So the story is this really incisive look at this European country that has had a legacy of skepticism of nuclear energy, and how that might be coming to an end. It looks like the reactor might be getting a new one.
That's correct. So for the past 12 years, the government in power has been supportive of nuclear. It is the conservative prime minister, Mark Rutte; his party has been strong supporters of nuclear for a long time. I mean, traditionally, support for nuclear power has mapped in many democracies onto the conservative side of the political spectrum, for various reasons. And because of nuclear being a high priority target for environmentalists and environmentalists falling into the left-wing political coalitions, it led to a natural situation there.
But the conservatives in the Netherlands have wanted this for a long time. They tried to make new reactors happen over a decade ago, and Fukushima really made that difficult. The government has stayed supportive of these things, but hasn't been able to muster the political will for it until pretty recently, which, there were a few things that actually made that change.
One was that you had this growing pro-nuclear movement that was looking at the increasingly dire warnings coming from climate scientists and from the U.N. intergovernmental panel on climate change and saying, oh my God, we really need to do something about this, and a surefire way that we know we can produce huge volumes of low-carbon electricity is with fission reactors. We've been doing it for almost a century. So there started being a growing appetite and a more active movement in support of these things. Their increased activity and rallies that they were holding across Europe in support of nuclear helped to inspire a lengthy segment on the Netherlands equivalent of John Oliver.
Yeah. It's this guy, Arjen Lubach, who in tone, style, format, everything, is very similar to John Oliver. I would add to that list the rigor with which he researches and presents segments. So he presented this widely viewed segment on why fears of nuclear were disproportionate to the benefits of the relative safety, and that we should reconsider it. Within days, members of Parliament from Prime Minister Rutte's party drafted a new proposal to build more reactors.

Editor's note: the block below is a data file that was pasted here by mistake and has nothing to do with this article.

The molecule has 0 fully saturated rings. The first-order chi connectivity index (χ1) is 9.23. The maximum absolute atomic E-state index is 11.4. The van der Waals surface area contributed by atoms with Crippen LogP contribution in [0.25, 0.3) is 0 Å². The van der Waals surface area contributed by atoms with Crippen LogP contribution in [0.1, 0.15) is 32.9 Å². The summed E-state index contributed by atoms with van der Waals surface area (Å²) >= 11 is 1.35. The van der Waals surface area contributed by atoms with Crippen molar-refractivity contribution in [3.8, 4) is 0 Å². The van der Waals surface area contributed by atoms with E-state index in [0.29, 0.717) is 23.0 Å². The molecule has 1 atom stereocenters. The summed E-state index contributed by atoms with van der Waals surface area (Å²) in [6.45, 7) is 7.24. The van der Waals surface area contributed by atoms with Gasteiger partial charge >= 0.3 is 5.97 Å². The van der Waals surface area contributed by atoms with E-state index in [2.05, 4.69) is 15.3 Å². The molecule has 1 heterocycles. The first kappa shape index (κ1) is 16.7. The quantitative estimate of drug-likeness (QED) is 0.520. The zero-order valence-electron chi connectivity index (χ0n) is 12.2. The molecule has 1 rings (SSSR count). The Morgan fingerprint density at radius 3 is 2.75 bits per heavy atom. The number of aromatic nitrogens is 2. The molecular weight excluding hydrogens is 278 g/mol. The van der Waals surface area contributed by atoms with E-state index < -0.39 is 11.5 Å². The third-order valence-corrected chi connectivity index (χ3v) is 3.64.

Ultimately, earlier this year, the coalition agreement to form a new government after their elections last year allowed for the construction of two new reactors and set aside money to help build those, and created a list of potential places where it could go. So that's where we find ourselves now.
It's really compelling that all it really took was an honest distillation of the pros and negatives. I think that the negatives tend to get a lot of air time and got a lot of air time for quite some time. But there are a lot of advantages to cracking atoms, specifically from a carbon perspective. Do you want to get into why Europe may be particularly well suited, whether it's a density standpoint, an economic standpoint, for nuclear energy?
I'll start, before even getting specific to issues of Europe, I would say there are probably many issues in Europe that make it less suited, but I think I'll just go generally with what the benefits of nuclear power are. They're often, as I think you rightly point out, subsumed in this broader discussion about the risks. Nuclear power is by far the most efficient source of generating energy for electricity. A gummy bear is about the same size as a uranium fuel pellet. And one fuel pellet produces enough power to drive an electric car 20,000 miles.
So if you were to combine those into big stacks of gummy bears, the way that nuclear power rods work, you can easily produce enough electricity to power millions of electric cars and homes with such a small amount of this fuel. That's really unmatched across the board. That is unmatched by fossil fuels in terms of volume, and certainly that is unmatched by renewables, which require really vast wind turbine operations or solar panel farms in order to generate equivalent volumes of electricity. And therein lies another problem.